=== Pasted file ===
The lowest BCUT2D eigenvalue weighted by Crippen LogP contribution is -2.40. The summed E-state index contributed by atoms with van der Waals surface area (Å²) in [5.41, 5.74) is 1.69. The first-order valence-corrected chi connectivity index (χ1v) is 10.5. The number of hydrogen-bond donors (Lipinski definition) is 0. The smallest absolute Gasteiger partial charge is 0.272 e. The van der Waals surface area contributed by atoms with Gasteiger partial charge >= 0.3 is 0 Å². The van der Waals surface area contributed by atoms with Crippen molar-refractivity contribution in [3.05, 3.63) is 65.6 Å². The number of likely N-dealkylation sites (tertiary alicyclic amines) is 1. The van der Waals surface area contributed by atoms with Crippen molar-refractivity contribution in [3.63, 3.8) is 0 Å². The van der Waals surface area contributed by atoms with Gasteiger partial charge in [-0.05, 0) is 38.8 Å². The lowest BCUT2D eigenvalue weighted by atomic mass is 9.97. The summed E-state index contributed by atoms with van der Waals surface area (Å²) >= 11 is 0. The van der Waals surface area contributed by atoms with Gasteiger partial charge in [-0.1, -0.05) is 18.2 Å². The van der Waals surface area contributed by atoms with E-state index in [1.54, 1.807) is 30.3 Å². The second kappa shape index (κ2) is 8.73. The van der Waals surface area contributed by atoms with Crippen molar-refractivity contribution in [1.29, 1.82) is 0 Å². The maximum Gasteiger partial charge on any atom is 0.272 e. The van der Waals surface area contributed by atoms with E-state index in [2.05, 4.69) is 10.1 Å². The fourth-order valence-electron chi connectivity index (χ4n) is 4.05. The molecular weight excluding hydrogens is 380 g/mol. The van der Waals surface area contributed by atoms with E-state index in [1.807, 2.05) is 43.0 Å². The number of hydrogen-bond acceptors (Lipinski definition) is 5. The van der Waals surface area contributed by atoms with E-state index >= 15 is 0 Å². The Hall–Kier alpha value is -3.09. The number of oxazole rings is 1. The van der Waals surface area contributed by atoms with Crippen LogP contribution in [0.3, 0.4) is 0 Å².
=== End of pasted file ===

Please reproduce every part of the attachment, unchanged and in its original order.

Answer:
The lowest BCUT2D eigenvalue weighted by Crippen LogP contribution is -2.40. The summed E-state index contributed by atoms with van der Waals surface area (Å²) in [5.41, 5.74) is 1.69. The first-order valence-corrected chi connectivity index (χ1v) is 10.5. The number of hydrogen-bond donors (Lipinski definition) is 0. The smallest absolute Gasteiger partial charge is 0.272 e. The van der Waals surface area contributed by atoms with Gasteiger partial charge >= 0.3 is 0 Å². The van der Waals surface area contributed by atoms with Crippen molar-refractivity contribution in [3.05, 3.63) is 65.6 Å². The number of likely N-dealkylation sites (tertiary alicyclic amines) is 1. The van der Waals surface area contributed by atoms with Crippen molar-refractivity contribution in [3.63, 3.8) is 0 Å². The van der Waals surface area contributed by atoms with Gasteiger partial charge in [-0.05, 0) is 38.8 Å². The lowest BCUT2D eigenvalue weighted by atomic mass is 9.97. The summed E-state index contributed by atoms with van der Waals surface area (Å²) >= 11 is 0. The van der Waals surface area contributed by atoms with Gasteiger partial charge in [-0.1, -0.05) is 18.2 Å². The van der Waals surface area contributed by atoms with E-state index in [1.54, 1.807) is 30.3 Å². The second kappa shape index (κ2) is 8.73. The van der Waals surface area contributed by atoms with Crippen molar-refractivity contribution in [1.29, 1.82) is 0 Å². The maximum Gasteiger partial charge on any atom is 0.272 e. The van der Waals surface area contributed by atoms with E-state index in [2.05, 4.69) is 10.1 Å². The fourth-order valence-electron chi connectivity index (χ4n) is 4.05. The molecular weight excluding hydrogens is 380 g/mol. The van der Waals surface area contributed by atoms with E-state index in [1.807, 2.05) is 43.0 Å². The number of hydrogen-bond acceptors (Lipinski definition) is 5. The van der Waals surface area contributed by atoms with E-state index >= 15 is 0 Å². The Hall–Kier alpha value is -3.09. The number of oxazole rings is 1. The van der Waals surface area contributed by atoms with Crippen LogP contribution in [0.3, 0.4) is 0 Å².